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Lightning and Thunder

Just What Are Thunder and Lightning Anyway?

You know, we’re at that time of year when every evening has the potential for severe weather. Have you ever  wondered just what are thunder and lightning? Although the odds of being struck by lightning are approximately 1 in 600,000, it is hardly surprising that so many people rush for shelter when one of the 100 lightning bolts that occur every second on Earth strikes.  With temperatures reaching almost 30,000°C (54,000°F) and speeds of 130,000 mph, not to mention up to one billion volts of electricity in every bolt, getting in the way of a lightning strike is not exactly recommended.  Just what causes lightning, though, and just what are those threatening peals of thunder that usually go along with it?

Lightning storms happen when there is an imbalance between positive and negative charges.  When there is a storm and lightning?d particles of rain, ice or snow collide, the energy balance becomes even more disturbed and the lower parts of the storm clouds become negatively charged.  Meanwhile, the Earth itself and some of the things on it, such as trees and church steeples, become positively charged, and so Mother Nature uses lightning bolts, which pass between the two charges, to correct the imbalance.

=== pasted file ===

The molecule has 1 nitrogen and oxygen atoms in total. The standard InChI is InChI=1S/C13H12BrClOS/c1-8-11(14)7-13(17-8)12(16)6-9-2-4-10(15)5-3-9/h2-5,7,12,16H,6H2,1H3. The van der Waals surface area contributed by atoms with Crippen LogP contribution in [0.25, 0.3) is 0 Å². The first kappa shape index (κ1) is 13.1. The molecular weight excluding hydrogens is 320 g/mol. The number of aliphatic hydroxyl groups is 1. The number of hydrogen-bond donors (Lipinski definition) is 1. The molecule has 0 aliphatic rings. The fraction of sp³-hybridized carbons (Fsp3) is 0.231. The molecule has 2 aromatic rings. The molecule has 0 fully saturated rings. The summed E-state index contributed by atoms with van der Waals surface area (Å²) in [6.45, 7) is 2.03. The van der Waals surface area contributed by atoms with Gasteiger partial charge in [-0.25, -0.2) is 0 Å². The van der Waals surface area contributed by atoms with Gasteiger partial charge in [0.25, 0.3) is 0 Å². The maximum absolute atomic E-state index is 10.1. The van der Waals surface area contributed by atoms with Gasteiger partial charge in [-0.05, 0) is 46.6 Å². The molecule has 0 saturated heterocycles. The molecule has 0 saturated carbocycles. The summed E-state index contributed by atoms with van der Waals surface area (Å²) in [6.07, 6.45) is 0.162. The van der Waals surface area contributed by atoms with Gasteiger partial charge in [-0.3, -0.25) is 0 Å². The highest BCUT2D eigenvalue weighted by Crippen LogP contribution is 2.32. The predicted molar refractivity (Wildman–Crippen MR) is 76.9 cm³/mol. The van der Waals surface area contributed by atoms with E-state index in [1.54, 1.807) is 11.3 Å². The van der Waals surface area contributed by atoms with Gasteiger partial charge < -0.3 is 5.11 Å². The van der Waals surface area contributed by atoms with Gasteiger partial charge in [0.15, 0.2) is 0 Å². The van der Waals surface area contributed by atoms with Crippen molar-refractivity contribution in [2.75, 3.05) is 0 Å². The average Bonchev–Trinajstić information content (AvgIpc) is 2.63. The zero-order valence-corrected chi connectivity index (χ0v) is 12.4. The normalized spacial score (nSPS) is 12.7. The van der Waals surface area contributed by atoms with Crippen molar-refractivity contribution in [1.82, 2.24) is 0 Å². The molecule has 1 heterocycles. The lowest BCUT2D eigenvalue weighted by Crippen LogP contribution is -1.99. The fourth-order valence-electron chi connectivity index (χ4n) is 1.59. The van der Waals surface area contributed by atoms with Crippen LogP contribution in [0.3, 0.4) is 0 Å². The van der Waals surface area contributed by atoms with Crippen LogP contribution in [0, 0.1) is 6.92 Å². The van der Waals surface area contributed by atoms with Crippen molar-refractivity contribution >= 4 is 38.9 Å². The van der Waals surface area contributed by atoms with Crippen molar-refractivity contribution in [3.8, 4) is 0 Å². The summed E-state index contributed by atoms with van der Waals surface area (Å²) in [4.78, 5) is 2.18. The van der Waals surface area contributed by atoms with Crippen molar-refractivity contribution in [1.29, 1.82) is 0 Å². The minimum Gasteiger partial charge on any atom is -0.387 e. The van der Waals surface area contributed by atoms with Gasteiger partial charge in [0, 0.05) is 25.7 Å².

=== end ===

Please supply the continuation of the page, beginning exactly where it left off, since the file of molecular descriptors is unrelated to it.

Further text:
As for the thunder that is typically heard a few seconds after a lightning strike, it is caused directly by the lightning – specifically, by the extreme heat that the lightning generates.  When the air around the lightning bolt heats up, it expands very quickly and vibrates, and it is this vibration that we hear as thunder.

 

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